CQ7: Training in sedation for GI endoscopy for non-anaesthesiologist

Statement 14: The person providing sedation should attend a sedation course.

Quality of evidence: Low

Strength of recommendation: Strong

Agreement: 100%

Training and achieving competency in the use of medications, as well as in airway assessment and management is important. Drugs widely used in endoscopy sedation include benzodiazepines and opioids, such as midazolam and fentanyl, respectively.119-122 Optimal sedation in endoscopy requires the proceduralist or seditionist administering sedation to be aware of the drugs’ different pharmacokinetics, pharmacodynamics, route of elimination, common adverse effects and potential drug–drug interactions.121,123-125 This enables the proceduralist or sedationist to choose the appropriate type, combination, and dose of sedation to administer depending on the patient profile, dosing aliquot interval, monitoring, and available and clinical setting. Adequate training in the properties of reversal agents such as flumazenil and naloxone are necessary in case these agents are required.126,127 The continuum from complete consciousness to general anaesthesia does not progress in discrete and well-defined stages. As such, it is crucial that the proceduralist or sedationist who intends to administer sedation be trained in the assessment of the patient’s level of sedation.128,129 It is also important that the endoscopist or sedationist should be able to assess a patient’s suitability for endoscopist directed sedation. This should include classifying patients’ general health status using the ASA classification system15 and a detailed airway evaluation including body habitus, cervical spine movement, hyoid-mental distance and oropharyngeal status (e.g. mouth opening and Mallampati classification).12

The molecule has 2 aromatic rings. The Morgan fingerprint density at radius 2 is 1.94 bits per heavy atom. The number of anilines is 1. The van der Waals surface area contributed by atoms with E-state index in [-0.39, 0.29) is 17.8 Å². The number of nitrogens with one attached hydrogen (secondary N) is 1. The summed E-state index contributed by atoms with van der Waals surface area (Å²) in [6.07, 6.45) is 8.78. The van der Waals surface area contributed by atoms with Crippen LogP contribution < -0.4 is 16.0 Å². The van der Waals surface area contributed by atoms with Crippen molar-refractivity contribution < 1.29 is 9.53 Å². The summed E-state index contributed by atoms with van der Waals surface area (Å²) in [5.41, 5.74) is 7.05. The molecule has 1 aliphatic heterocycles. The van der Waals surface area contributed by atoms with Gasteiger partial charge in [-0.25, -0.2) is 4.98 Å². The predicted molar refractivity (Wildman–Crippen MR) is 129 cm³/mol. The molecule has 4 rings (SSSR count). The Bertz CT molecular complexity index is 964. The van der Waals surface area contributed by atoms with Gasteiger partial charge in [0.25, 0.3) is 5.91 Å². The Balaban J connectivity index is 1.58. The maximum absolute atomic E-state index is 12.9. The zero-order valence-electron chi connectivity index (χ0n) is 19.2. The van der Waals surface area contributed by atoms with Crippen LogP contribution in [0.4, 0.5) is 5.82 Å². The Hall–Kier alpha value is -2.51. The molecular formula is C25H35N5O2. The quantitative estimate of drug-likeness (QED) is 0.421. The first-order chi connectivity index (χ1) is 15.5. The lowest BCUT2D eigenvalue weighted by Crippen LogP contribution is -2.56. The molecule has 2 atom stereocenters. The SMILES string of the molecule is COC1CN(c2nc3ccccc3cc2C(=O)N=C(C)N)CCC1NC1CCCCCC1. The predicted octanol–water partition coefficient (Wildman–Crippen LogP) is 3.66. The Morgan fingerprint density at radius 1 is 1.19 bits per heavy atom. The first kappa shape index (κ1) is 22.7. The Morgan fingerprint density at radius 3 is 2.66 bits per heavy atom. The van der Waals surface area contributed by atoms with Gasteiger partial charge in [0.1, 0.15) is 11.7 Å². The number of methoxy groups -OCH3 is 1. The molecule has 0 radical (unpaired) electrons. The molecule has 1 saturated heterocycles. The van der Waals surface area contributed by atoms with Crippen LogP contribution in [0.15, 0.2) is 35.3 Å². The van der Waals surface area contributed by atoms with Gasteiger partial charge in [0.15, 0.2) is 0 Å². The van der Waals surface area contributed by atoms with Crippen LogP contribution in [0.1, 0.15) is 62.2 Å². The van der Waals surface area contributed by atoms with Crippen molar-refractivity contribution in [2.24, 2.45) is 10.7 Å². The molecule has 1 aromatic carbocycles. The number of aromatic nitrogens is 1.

Statement 15: Training in sedation should be structured. There should be assessment of competencies prior to the independent administration of sedation.

Quality of evidence: Low

Strength of recommendation: Strong

Agreement: 100%